The only way to make sure your business sticks around for the long haul is to periodically step back and look at things from a broader perspective.

That's where SWOT analysis comes in. A SWOT analysis will push you to look at your ecommerce business's potential. You won't just examine how your company is performing today, you'll investigate how it's going to perform next week, next month, and even next year.

What Is a SWOT Analysis?

SWOT analysis sounds like some kind of scary accounting process—it’s not. Doing a SWOT analysis doesn’t involve addition or subtraction, but it is very helpful.

SWOT stands for:

  • S - Strengths
  • W - Weaknesses
  • O - Opportunities
  • T - Threats

It's basically the ultimate to-do list. A SWOT analysis forces you to think about the future. You know how your business is doing today, but do you know where it will be tomorrow? This process will help you figure it out and—more importantly—plan for it.

A SWOT analysis lists the good and bad things about your ecommerce business, both from an internal and external viewpoint.

SWOT Factors PositiveNegative

Strengths and weaknesses are internal factors, while opportunities and threats are external factors. Internal factors come from within your ecommerce business while external factors come from the larger environment surrounding your business.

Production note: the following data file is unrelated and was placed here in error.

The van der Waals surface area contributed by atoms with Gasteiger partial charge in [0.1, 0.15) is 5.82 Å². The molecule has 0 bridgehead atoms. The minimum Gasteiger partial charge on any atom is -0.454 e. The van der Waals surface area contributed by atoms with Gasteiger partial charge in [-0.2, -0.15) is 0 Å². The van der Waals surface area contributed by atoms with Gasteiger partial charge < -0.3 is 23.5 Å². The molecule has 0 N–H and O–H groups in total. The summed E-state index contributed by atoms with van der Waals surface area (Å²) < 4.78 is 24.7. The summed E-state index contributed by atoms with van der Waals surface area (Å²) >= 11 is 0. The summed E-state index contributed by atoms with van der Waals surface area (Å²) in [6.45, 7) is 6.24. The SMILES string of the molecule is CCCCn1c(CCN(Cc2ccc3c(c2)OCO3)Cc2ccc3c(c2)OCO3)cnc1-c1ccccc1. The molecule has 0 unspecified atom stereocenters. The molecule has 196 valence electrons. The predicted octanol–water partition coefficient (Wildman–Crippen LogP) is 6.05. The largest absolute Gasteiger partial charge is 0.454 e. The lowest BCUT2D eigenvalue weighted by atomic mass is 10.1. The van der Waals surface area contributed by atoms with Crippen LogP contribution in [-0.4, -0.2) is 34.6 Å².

Strengths and weaknesses mostly focus on the present, while opportunities and threats mostly focus on the future. What is happening versus what could happen.

Strengths and weaknesses are under your control. It may be difficult, but you can change them over time. Examples include:

  • company culture
  • reputation
  • customer list
  • geography
  • staff
  • partnerships
  • intellectual property
  • assets

Conversely, opportunities and threats are typically outside of your control. You can try and plan for them or influence a positive change, but at the end of the day, it’s not up to you. Examples include:

  • regulation
  • suppliers
  • competitors
  • economy
  • market size
  • trends
  • financing
  • weather

Bonus: Click here to download your free SWOT Analysis Template. Use this free PDF to future-proof your business by identifying your strengths, weaknesses, opportunities, and threats.